Divided into quadrants in pencil on verso, which is inscribed variously, in pen and dark brown ink, "J R, no. 66; 72.23", and in a different brown ink, "no. 1 p", and at top of page, "139". Also inscribed in pencil at lower left of old mount (onto which some of the inscriptions on the verso of the drawing have offset), "Vue de l'ile de Capri prise de la maison de Tibere/Engraved in St. Non. Voyage Pictoresque [sic] des Naples et de Sicile".
Watermark: Countermark: D & C Blauw, fragment.
Denison, Cara D., with Stephanie Wiles and Ruth S. Kraemer. Fantasy and Reality : Drawings from the Sunny Crawford von Bülow Collection. New York : Pierpont Morgan Library, 1995, no. 22, repr. in color.
The abbé de Saint-Non's four volume “Voyage pittoresque” is one of the most lavish and highly regarded travel books produced during the eighteenth century when such multi-volume visual journeys flourished. This ambitious project was in preparation for over two decades, and, by the late 1770s, the abbé had entrusted the work of obtaining more illustrations to Baron Vivant-Denon, who was attached to the French embassy in Naples at the time. It was Vivant-Denon who recruited Chatelet and Jean-Louis Desprez for the project. Around 1778 Chatelet, along with Laurent Hoüel, Desprez, and P. A. Paris, traveled to Naples, where each executed a number of views. The section devoted to the rugged island of Capri in the Bay of Naples appears in the third volume and is only illustrated by two views, both taken from the sea. Chatelet's scene depicted here was not included. Vivant-Denon and his party arrived at Capri after a boat journey from Naples prolonged to four and a half hours by ill winds and other factors. They stayed overnight in a sailor's house that afforded an excellent view of the islands of Ischia and of Naples, Vesuvius, and the coast of Sorrento, explored the entire island, and no doubt made many on-site drawings.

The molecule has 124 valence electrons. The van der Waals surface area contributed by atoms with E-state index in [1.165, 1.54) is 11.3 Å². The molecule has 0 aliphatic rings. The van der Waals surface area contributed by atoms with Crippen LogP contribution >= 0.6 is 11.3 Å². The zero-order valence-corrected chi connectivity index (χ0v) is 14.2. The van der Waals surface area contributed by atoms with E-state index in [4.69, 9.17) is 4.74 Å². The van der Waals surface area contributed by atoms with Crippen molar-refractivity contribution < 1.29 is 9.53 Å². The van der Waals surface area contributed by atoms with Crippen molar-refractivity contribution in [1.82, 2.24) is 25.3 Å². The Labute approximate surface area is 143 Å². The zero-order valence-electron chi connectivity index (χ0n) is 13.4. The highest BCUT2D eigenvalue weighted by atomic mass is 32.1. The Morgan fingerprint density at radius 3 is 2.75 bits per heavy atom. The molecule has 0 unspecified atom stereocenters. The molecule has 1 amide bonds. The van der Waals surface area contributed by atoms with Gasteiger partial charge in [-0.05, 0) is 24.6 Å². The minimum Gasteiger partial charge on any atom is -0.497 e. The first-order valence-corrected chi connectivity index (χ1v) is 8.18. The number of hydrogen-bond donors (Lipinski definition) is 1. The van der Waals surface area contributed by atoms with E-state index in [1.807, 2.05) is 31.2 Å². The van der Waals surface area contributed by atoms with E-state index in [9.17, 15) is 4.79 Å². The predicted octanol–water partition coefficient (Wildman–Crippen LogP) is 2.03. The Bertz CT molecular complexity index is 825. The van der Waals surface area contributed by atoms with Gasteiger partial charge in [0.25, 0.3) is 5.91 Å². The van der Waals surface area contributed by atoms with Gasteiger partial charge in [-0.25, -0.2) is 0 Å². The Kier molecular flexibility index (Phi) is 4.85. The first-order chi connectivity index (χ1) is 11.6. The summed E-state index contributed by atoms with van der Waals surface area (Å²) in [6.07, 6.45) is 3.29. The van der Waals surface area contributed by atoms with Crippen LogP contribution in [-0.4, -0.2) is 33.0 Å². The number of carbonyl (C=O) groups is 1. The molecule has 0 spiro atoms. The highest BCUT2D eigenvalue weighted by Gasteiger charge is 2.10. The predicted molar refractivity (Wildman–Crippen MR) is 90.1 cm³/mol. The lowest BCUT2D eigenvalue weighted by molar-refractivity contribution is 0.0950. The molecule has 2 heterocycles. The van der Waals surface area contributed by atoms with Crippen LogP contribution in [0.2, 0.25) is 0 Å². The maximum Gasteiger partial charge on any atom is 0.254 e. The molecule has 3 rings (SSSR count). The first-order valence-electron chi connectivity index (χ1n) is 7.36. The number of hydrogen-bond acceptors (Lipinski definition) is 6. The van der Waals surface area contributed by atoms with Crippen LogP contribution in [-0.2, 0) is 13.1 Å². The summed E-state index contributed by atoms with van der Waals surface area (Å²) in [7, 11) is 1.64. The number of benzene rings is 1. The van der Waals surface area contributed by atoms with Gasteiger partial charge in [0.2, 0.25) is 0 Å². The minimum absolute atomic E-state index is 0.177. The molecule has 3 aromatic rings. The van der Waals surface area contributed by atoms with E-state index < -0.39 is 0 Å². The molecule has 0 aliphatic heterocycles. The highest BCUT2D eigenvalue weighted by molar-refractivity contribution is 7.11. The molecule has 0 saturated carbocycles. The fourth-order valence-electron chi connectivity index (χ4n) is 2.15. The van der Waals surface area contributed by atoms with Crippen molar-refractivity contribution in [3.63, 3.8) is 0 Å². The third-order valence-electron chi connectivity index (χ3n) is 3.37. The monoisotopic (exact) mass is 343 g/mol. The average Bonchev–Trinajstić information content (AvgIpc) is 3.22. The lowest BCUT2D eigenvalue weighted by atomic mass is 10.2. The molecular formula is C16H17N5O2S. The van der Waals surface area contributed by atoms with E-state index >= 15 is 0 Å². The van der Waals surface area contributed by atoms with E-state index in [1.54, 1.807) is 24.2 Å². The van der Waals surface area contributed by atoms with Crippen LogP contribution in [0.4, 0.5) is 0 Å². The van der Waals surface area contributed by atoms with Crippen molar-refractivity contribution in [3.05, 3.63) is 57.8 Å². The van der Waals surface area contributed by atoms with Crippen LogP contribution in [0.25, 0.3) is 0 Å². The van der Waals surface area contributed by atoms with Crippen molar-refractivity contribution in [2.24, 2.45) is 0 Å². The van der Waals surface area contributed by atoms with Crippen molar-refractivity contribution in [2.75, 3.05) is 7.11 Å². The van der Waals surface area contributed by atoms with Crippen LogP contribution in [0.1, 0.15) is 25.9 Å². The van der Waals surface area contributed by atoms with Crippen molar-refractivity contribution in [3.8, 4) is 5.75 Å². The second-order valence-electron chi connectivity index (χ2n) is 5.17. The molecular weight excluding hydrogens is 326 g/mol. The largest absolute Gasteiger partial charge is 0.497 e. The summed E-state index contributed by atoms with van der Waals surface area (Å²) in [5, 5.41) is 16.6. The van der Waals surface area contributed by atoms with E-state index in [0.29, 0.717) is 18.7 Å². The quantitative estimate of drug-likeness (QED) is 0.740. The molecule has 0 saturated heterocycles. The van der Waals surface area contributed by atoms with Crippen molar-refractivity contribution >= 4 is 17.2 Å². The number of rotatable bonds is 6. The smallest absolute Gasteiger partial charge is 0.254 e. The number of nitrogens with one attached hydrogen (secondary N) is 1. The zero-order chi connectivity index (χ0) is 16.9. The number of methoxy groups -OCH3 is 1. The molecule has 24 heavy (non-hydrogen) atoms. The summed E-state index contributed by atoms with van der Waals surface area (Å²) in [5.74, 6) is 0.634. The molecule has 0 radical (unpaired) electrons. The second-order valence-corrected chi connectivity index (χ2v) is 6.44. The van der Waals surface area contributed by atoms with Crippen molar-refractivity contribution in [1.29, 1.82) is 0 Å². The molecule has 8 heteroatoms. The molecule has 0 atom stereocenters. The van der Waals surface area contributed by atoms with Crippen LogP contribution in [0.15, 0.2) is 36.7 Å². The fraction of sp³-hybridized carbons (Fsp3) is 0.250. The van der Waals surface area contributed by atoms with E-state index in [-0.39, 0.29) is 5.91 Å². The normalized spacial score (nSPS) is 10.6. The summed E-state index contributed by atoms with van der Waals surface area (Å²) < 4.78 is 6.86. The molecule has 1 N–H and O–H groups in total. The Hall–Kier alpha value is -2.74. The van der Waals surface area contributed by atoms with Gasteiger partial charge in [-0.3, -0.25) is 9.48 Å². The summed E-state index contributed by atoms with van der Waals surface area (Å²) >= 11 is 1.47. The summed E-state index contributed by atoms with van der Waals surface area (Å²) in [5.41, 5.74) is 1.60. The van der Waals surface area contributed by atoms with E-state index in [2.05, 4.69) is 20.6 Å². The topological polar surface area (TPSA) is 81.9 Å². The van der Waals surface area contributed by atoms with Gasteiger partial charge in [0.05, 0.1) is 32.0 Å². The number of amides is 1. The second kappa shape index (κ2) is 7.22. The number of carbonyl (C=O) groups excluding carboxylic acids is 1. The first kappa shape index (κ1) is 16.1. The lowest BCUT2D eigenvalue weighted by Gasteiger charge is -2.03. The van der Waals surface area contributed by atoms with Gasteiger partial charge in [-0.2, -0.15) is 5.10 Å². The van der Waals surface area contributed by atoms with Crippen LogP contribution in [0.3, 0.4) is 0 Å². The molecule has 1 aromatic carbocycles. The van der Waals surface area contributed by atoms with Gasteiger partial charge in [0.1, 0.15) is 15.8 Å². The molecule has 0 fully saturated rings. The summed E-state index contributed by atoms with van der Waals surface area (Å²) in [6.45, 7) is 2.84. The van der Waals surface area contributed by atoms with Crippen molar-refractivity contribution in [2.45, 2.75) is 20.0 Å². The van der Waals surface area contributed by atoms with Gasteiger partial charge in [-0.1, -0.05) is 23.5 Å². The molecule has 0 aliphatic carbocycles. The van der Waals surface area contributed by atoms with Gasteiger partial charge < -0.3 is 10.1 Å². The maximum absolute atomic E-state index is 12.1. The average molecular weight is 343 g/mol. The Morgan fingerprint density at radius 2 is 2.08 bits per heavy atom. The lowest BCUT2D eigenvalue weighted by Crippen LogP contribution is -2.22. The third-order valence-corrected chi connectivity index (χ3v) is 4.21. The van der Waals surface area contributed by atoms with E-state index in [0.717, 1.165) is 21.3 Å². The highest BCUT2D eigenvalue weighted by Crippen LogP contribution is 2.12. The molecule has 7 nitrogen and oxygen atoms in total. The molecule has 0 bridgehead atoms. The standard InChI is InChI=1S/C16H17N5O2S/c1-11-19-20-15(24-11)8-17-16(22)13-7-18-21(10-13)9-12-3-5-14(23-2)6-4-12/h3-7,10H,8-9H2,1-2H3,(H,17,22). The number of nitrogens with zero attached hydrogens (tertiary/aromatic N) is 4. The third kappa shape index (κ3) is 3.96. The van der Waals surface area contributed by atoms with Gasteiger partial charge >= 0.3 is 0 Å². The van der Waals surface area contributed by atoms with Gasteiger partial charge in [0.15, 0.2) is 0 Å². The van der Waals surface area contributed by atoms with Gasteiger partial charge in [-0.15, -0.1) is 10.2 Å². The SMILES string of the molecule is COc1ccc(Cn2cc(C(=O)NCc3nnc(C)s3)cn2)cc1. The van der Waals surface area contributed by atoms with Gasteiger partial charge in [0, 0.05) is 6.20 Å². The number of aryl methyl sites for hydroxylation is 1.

An inscription on the reverse of the old mount identifies this as a view of the island from the House of Tiberius and erroneously records that it was engraved in the "Voyage pittoresque". Tiberius's Villa Jovis (27AD) is in the northeast corner of the island. Chatelet's composition includes enthusiastic travelers who point excitedly at the spectacular rock formations, creating a sense of scale as well as enhancing the dramatic effect of the scene.
Even if it was not the basis of a plate in the "Voyage pittoresque", the composition was attractive enough for Chatelet to produce at least one replica, which appeared on the market in 1994 (sale, London, Sotheby's, 4 July 1994, lot 135).
Reiss, James, 1812-1899, former owner.